As a Los Angeles school board member, Mike Lansing serves 900,000 students and helps administer a budget of $6.8 billion. That's twice the number of people a state assemblyman represents, and more money than the gross domestic product of Ethiopia.
But technically, being a board member is part-time duty. It pays $24,000 a year. So Lansing juggles his day job -- directing two Boys & Girls clubs -- with his other day job, serving on the Los Angeles Board of Education.
Trustee David Tokofsky and board President Jose Huizar understand his dilemma. The four other trustees are retired or wealthy. Tokofsky, Huizar and Lansing are not.
But like their colleagues, the three sit through lengthy board meetings, make small-talk with parents during campus visits and perhaps scale playground equipment with kindergartners. They hand out diplomas, cut ribbons and break bread now and then with cafeteria workers.
This is not to suggest the role of school trustee is an entirely altruistic endeavor. Trustees also devote a significant amount of time to fundraising, meet-and-greets and otherwise getting reelected.
"They are still politicians," said Jaime A. Regalado, director of the Edmund G. "Pat" Brown Institute of Public Affairs at Cal State L.A. And being on the board can lead to other elected offices.
By comparison, Los Angeles City Council members make about $130,000 a year and administer a budget that is less than half that of the Los Angeles Unified School District. Los Angeles can be an expensive place to live, and even with spouses working, some past school board members have had to take out second mortgages on their homes to make ends meet.
All of which raises a question about the job status of school trustees: Which part is the part-time part?
As Lansing, Tokofsky and Huizar have discovered, being a school board member and a part of the workforce means finding an employer who is more than accommodating and a job, preferably with above-average pay, that doesn't present too many conflicts of interest.
During his packed days, Lansing pingpongs along the 24-mile route from board headquarters downtown to the Boys & Girls clubs he oversees in Wilmington and San Pedro, where a cluttered desk dominated by a computer screen ringed by sticky notes awaits him.
A recent Tuesday was typical. Lansing began at 8:30 a.m. at the San Pedro club, discussing plans for a new gymnasium. By 10:30, he was in a closed-session school board meeting downtown. A regular board meeting began around 2. In between, he squeezed in a conference with his district staff and met with schools Supt. Roy Romer.
"All these things blend in, meld in together," he said. "I'm just trying to remember -- who am I talking to again? It gets nuts, but it flows together pretty good."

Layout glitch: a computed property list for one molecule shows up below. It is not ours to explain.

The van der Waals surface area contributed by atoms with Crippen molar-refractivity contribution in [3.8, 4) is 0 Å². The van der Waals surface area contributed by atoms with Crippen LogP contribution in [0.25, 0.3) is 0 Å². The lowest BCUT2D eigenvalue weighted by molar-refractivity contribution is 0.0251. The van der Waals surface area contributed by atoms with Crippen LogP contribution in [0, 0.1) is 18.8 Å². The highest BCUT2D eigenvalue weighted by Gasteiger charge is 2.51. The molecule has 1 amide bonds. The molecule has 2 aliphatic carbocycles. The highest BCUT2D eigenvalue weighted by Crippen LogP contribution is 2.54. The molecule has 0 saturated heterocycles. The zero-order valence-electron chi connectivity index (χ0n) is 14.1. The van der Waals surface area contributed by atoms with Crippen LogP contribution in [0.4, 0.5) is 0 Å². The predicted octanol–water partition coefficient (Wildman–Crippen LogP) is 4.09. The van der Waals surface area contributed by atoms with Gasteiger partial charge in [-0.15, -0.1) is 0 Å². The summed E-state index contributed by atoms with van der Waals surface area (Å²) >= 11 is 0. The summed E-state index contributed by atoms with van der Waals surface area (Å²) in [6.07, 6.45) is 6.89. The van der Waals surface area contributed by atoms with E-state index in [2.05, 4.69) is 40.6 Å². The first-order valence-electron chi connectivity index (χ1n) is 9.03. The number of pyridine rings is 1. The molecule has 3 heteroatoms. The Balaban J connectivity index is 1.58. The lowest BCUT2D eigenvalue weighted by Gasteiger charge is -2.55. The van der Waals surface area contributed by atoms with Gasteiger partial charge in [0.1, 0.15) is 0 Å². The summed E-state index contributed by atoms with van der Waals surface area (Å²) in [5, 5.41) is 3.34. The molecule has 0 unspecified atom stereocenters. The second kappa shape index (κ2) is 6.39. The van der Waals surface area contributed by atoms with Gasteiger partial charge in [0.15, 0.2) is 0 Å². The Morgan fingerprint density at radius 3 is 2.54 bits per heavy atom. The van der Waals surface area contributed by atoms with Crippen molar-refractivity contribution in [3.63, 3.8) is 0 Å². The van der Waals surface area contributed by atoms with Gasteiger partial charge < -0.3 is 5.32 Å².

There are days when Lansing's chief of staff, Broc Coward, offers to join him in the car for the trips between San Pedro and downtown L.A. "I think about how to be the body in the car to get him in the carpool lane, because it's so bad," Coward said.
Lansing can't miss many meetings because state laws mandate that school board members approve every district contract worth more than $25,000, and every personnel change. Because L.A. Unified includes more than 950 K-12, adult and early education schools and has embarked on a $14-billion program to build 160 schools, the number of decisions to be made is staggering.
Then there are the meetings -- committee meetings, meetings with district staff, meetings with Romer. And, of course, official meetings of the full board, which are scheduled every two weeks but often occur weekly. These meetings, which are televised, begin near noon and stretch toward midnight with an alarming frequency.
The briefing books prepared for each board meeting are usually 3 inches thick, and often come in multiples. Tokofsky's staff routinely ferries documents to his car in a shopping cart.
Some former and current members say that the district needs to consider ways to limit the trustees' involvement in the day-to-day running of the school system. Others say that the district should consider lobbying for charter reform to make theirs into full-time jobs.
Board members will admit they receive some perks -- a car allowance for starters, as well as a budget for an office staff. But still, most worry that added in with the very nature of the job -- long hours, low pay and often divisive elections -- the part-time status limits who may want to be a member of the school board.
"Who do we expect to run for these positions?" asked Huizar, the board president, who is also an attorney. Huizar, 35, and his wife, Richelle Rios, the assistant director of L.A.'s Commission for Children, Youth and Their Families, have one young daughter, with another on the way.
"Not too many people are willing to make that sacrifice," he said.